Admissions teams may use all three, or they might choose one or two that they think will help give them a better understanding of who their applicants are, says Kouwenaar.
Subject-Related Knowledge & Skills (SRKS)
SRKS competencies assess the specific knowledge that your applicants would need to succeed in your program. This is more useful in graduate programs or direct entry undergraduate programs (i.e. business, pharmacy, computer science, architecture, etc.).
SRKS competencies go above and beyond the general academic competencies that your students would need to possess. These are the specialized skills that differentiate the students in your program from the students in a different faculty.
General Academic Competencies (GAC)
No matter which level of education you are doing admissions for, you cannot forget about the standard reading, writing, and arithmetic. GAC competencies look to answer if the applicants to your program possess the necessary basic skills to succeed at your school.
Assessing general academic competencies for admissions will allow you to widen your applicant pool to more non-traditional students.
The University of Wisconsin, whose public universities operate centrally through the University of Wisconsin consortium, implemented competency-based admissions in the 1990s to assess academic skills that might not be represented on a student’s transcript.
Students would apply by sending their transcripts, their ACT scores and a Standard Report Profile, which is where teachers would indicate students mastery of skills that were not reflected in their academic transcript.
Competency-based admissions gave students from all schools the opportunity to demonstrate their competence in necessary skills needed for admissions. An attempt to make education more “equitable” by allowing students to demonstrate that they meet the entry requirements even if their school did not offer the course that would normally fulfill this requirement.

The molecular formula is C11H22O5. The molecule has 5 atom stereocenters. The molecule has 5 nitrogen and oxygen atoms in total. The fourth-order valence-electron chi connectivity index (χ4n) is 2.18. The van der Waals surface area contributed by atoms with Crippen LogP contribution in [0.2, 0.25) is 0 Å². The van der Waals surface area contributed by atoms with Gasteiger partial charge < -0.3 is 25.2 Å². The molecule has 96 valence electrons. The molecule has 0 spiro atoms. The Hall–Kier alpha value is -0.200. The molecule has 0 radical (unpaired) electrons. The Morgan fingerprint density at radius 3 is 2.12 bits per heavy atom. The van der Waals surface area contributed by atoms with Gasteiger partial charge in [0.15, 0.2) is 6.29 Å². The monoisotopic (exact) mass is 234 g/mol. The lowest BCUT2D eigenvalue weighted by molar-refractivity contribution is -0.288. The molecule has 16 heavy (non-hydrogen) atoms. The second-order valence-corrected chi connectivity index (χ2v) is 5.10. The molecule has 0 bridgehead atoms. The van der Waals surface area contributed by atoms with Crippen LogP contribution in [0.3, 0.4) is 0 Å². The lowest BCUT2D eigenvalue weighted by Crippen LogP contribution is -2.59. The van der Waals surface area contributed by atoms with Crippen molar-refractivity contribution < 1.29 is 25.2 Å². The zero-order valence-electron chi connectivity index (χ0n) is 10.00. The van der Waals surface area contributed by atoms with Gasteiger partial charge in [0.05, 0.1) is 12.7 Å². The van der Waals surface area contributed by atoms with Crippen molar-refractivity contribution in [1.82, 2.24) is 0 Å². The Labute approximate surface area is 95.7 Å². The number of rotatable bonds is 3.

By giving applicants more opportunities to showcase their strengths, competency-based admissions opened the door to university for many more Wisconsin applicants.
(Inter)personal Competencies and Traits (PCT)
(Inter)personal competencies and traits are the soft skills or characteristics that successful students in your program possess. Some of the most common (inter)personal competencies and traits that admissions teams assess for using the Kira platform are: Self-Awareness, Motivation, Global Mindedness, and Communication.
These types of competencies you most typically find evidence for in the supplemental application materials.
How to get started
Moving towards a competency-based admissions strategy will take some time and planning with your team. You will first need to determine which types of competencies you are looking to assess for, and then determine how you are going to assess them in the application materials.